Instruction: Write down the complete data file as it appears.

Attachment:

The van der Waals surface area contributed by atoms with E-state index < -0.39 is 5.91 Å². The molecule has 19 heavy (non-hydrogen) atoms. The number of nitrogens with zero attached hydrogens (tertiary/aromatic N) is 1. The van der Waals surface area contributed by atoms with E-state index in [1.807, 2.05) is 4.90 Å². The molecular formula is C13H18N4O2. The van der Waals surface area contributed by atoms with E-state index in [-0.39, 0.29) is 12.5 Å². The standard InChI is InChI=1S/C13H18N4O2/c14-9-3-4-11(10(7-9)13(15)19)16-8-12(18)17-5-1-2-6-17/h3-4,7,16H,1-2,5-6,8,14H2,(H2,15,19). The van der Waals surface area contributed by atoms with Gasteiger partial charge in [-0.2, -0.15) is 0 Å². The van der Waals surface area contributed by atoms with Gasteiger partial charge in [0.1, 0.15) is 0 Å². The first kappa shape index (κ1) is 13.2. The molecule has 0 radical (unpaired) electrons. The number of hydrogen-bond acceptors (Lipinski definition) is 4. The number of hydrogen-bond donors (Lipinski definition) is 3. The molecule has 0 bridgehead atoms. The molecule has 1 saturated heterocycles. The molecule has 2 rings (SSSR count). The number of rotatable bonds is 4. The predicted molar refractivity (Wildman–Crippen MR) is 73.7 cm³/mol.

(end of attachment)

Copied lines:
The van der Waals surface area contributed by atoms with E-state index < -0.39 is 5.91 Å². The molecule has 19 heavy (non-hydrogen) atoms. The number of nitrogens with zero attached hydrogens (tertiary/aromatic N) is 1. The van der Waals surface area contributed by atoms with E-state index in [1.807, 2.05) is 4.90 Å². The molecular formula is C13H18N4O2. The van der Waals surface area contributed by atoms with E-state index in [-0.39, 0.29) is 12.5 Å². The standard InChI is InChI=1S/C13H18N4O2/c14-9-3-4-11(10(7-9)13(15)19)16-8-12(18)17-5-1-2-6-17/h3-4,7,16H,1-2,5-6,8,14H2,(H2,15,19). The van der Waals surface area contributed by atoms with Gasteiger partial charge in [-0.2, -0.15) is 0 Å². The van der Waals surface area contributed by atoms with Gasteiger partial charge in [0.1, 0.15) is 0 Å². The first kappa shape index (κ1) is 13.2. The molecule has 0 radical (unpaired) electrons. The number of hydrogen-bond acceptors (Lipinski definition) is 4. The number of hydrogen-bond donors (Lipinski definition) is 3. The molecule has 0 bridgehead atoms. The molecule has 1 saturated heterocycles. The molecule has 2 rings (SSSR count). The number of rotatable bonds is 4. The predicted molar refractivity (Wildman–Crippen MR) is 73.7 cm³/mol.